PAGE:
Conceived in 1979, Inflammatory Essays convey dogma, extremism, and fanaticism. An homage to the creative and destructive capacity of the manifesto, the “essays” are in fact short and standardized: 100-word paragraphs of twenty lines each, printed in the same font on colorful paper. Holzer produced a pastiche of taboo-breaking texts (unrelated to her personal convictions) in response to a variety of topical and polarizing issues of the day. In 1982, she wheat-pasted them individually in public spaces around Manhattan, where they would confront unsuspecting pedestrians who, over time, would recognize in their standardized format a larger effort. Together, Inflammatory Essays stage an ambivalent relationship to hard-edged ideology, at once showing the danger and absurdity of fanaticism but also honoring the crucial role of ideological commitment in making change happen.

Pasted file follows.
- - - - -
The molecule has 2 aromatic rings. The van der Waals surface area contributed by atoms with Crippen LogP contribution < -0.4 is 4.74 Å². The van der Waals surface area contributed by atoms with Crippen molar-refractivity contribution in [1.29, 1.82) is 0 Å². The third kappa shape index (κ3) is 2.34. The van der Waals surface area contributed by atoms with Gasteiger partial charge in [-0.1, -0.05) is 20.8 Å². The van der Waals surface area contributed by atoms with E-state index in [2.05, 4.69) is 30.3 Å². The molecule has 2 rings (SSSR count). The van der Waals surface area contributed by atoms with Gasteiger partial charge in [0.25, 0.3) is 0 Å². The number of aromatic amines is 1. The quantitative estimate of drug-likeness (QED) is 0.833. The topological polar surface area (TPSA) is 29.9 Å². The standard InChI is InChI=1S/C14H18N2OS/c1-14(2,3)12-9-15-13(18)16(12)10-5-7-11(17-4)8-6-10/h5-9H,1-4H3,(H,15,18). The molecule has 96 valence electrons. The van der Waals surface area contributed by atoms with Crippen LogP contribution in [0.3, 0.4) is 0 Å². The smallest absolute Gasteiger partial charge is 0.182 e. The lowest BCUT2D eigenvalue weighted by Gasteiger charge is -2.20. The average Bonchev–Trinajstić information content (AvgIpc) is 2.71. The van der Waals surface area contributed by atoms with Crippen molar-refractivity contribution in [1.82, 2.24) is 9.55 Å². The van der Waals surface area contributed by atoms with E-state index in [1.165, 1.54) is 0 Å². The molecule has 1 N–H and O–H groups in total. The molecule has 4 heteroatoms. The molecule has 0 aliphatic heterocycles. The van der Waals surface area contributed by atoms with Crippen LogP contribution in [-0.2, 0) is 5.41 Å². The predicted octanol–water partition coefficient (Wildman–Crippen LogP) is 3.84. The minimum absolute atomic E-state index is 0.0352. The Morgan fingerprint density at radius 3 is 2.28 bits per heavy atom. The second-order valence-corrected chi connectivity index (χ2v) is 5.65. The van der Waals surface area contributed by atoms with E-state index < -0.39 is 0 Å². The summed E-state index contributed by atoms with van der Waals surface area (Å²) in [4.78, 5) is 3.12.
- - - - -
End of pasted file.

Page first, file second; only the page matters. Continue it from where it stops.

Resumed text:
Assistant Curator, Institute of Contemporary Art, Boston
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